WIN: Finally, given the profound shifts in the role of print communications vs. the internet and its wide range of communication media (e.g., organization websites, blogs, ‘net magazines and journals, social networks, etc.), what do you see as the optimum mode(s) of communication between and among WRL and its present, future, and potential member- ship/constituents? How do you think WRL can continue to share new, outside visions and ideas with members and sup- porters, and how can we continue to draw visionaries and activists to our work and keep building those relationships?

Murray: I guess I’m still old fashioned. I believe that good organizing and direct actions are still the best way to build our movement. Of course, effective communication and publicity play an important part. There seem to be an increasing number of venues to get our message out and I don’t know that I’m qualified to evaluate which ones—blogs, Twitter, other social networks, email, web sites, and yes, even printed matter—work the best. I suspect it’s a balance. It does seem to me that all this new communication technology has made the dissemination of information more decentralized and democratic.

The final challenge (well, that may be a little dramatic — a big challenge) is instilling a long-term vision to a new generation of activists who are growing up in an environment where everything seems to happen faster. We know that our vision of a nonviolent world is still a long term project. But it’s one that will be made up of thousands of small steps. With commitment, hard work, and more than a little luck, we will find the right combination of communication to show people that each of these steps is taking us a little further along the right path.

Ruth: In July 1993, John M. Miller (this issue’s desktop publisher) wrote an article about a new thing called Peacenet that WRL had joined. He printed our first email address and explained a bit about the internet and the wonders of instant connection to a worldwide network of activists. A magazine that came out monthly at most (during my years there were eight then six issues per year) could not offer much of a discussion platform. With that first email address the discussions began to take place instantly, but it is also easier to leave people out (yes, there are still some who avoid all this technology). Online forums have the potential for wide input, but it’s easy to jump from one place to another and never fully absorb anything. It’s easy to get your message out, but not have a channel coming in that is shared, like the letters-to-the-editor section.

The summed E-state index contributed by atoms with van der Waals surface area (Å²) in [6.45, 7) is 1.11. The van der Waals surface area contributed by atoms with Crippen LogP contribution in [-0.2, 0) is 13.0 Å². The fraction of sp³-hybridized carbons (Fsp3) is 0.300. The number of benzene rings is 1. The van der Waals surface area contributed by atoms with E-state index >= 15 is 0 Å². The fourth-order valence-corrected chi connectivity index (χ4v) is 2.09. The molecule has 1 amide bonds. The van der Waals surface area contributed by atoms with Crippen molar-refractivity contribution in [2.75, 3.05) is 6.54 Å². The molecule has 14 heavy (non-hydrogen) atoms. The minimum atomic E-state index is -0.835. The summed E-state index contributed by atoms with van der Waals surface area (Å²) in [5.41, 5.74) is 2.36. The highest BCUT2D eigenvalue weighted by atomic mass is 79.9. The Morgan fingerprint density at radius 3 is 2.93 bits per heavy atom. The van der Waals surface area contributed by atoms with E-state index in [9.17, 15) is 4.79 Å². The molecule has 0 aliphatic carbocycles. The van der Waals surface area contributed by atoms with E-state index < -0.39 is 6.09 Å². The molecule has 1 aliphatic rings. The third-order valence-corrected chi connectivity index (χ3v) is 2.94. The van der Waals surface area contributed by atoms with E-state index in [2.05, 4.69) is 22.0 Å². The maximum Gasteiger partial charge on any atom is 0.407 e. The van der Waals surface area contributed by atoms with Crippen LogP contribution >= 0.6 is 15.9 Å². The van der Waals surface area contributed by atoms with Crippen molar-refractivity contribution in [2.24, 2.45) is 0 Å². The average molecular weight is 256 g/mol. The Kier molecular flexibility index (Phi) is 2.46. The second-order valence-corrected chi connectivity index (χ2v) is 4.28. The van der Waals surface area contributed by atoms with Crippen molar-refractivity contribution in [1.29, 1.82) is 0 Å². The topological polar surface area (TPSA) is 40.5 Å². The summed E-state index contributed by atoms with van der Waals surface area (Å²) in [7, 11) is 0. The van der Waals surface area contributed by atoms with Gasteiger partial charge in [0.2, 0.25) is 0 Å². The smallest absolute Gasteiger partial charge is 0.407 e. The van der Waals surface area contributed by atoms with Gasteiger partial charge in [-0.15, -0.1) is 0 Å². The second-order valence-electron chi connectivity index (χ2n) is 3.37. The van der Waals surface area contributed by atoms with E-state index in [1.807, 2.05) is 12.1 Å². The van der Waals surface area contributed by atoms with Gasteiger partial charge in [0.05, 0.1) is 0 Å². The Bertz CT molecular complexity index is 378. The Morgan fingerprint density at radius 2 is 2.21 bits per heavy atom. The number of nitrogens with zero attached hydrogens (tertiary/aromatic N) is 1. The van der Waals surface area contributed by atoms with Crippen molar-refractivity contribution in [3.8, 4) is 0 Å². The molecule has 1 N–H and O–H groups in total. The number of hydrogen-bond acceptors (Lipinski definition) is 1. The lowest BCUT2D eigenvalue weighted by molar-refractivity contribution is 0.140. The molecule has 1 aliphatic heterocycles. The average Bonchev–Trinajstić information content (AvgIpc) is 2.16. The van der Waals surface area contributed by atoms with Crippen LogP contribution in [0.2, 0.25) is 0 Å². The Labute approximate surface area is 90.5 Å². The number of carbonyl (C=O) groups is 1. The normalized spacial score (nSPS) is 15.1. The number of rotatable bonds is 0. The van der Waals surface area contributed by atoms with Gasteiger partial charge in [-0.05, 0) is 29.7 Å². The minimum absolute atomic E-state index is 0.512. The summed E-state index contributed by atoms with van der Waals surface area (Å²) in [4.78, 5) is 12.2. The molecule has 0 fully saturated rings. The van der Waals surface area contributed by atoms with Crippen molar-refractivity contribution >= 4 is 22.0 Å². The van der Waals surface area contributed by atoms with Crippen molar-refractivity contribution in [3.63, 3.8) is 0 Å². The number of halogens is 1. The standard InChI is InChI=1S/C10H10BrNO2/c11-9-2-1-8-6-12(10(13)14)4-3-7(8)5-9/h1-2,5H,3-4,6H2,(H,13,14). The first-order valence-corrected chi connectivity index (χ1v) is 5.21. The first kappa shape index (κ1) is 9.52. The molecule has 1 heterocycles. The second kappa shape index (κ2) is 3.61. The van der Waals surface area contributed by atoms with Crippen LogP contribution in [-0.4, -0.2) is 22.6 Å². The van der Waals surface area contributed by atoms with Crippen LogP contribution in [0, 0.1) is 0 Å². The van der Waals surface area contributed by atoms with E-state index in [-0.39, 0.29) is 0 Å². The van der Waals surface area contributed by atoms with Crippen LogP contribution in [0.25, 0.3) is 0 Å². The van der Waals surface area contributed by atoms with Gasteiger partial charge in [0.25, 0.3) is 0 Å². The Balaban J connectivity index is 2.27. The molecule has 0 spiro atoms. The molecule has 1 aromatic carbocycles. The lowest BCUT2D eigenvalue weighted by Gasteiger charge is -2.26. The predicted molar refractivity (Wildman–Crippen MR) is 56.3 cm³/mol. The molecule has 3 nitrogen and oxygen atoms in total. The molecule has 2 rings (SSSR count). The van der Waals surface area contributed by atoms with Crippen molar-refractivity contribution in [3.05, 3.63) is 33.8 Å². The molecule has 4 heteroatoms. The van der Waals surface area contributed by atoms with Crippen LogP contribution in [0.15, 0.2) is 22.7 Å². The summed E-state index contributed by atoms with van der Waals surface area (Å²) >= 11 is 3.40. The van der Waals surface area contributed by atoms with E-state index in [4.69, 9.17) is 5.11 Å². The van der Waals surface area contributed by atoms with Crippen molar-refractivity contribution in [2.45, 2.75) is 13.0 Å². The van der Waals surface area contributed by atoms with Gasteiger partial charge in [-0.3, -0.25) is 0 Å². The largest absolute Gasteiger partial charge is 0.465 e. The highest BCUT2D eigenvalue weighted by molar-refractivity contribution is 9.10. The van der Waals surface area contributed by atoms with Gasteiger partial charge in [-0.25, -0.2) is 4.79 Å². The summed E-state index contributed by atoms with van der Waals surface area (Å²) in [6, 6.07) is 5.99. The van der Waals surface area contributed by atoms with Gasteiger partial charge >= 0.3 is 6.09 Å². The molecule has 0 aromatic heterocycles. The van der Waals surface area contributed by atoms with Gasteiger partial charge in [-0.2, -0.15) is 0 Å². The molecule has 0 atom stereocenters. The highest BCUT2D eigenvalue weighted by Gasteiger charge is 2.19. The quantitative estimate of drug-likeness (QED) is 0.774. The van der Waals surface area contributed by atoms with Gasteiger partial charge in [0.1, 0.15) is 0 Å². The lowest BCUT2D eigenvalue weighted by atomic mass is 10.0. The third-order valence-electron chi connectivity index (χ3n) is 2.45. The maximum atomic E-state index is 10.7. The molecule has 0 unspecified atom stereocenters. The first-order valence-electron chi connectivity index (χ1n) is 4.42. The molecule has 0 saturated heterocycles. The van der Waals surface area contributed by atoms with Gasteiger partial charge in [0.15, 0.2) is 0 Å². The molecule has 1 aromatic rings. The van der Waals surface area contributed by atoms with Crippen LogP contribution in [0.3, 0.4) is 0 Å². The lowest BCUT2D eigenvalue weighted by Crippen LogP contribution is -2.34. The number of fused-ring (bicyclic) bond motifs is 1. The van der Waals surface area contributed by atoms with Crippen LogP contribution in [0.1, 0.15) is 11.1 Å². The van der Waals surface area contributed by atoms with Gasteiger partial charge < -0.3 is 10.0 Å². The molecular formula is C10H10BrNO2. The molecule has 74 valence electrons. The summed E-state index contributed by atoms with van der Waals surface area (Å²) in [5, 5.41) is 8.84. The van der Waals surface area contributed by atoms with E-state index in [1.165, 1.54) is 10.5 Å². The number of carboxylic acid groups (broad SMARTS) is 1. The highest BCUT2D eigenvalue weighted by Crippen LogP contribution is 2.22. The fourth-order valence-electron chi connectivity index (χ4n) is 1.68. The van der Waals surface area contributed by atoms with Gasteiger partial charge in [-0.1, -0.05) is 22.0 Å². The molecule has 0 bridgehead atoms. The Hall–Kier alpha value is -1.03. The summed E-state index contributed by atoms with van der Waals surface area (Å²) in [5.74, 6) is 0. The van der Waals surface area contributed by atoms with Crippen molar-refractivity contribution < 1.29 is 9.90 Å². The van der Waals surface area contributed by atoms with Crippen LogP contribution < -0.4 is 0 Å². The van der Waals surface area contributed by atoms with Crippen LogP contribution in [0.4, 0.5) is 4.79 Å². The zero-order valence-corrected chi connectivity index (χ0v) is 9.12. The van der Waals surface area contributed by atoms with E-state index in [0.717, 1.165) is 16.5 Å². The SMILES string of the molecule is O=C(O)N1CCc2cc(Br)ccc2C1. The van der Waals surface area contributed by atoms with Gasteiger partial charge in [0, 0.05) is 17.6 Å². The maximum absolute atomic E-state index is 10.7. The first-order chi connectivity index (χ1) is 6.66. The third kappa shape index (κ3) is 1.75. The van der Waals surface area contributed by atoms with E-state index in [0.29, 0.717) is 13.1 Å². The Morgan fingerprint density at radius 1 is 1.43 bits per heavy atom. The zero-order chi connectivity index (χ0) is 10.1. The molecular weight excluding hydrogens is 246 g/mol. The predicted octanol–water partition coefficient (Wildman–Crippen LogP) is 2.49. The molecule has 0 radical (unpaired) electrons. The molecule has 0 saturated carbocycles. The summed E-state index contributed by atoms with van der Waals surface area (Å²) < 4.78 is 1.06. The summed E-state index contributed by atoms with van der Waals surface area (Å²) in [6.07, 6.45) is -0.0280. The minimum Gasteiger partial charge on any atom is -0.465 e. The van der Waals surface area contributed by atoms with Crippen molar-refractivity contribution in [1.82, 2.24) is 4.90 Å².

In this information-glutted world, maybe it’s more important to promote and provide opportunities for face-to-face interactions: conferences, trainings, dinners, protests, civil disobedience actions. Lifelong friends were made in WRL training programs, workshops, jail cells, and even during endless meetings. A new print publication may return to the organization’s priorities in time. For now, I’ll mourn a little the loss of a WRL print publication, but Joe Hill’s voice is calling: Organize!

Andy: I haven’t been active with WRL or the NVA/WIN for the past 15 years and wasn’t part of the decision to cease publication, so can’t comment on the factors that led to it, or the wisdom of the choice. In my organizing work, which has continued throughout that time, I continue to believe that we need to utilize all the mechanisms available to communicate with our constituency, to recruit new activists, and to speak to the general public. Social media and the instantaneous communications available now can keep our message and work before people on a daily or even hourly basis. However, those media offer little opportunity for the more in-depth analysis and discussions that are so important for building powerful social movements. I believe WRL still has a significant older membership, many of whom find Twitter, Facebook, and Instagram to be completely foreign. If we are to remain relevant, we need to reach young people for whom these are primary sources of information.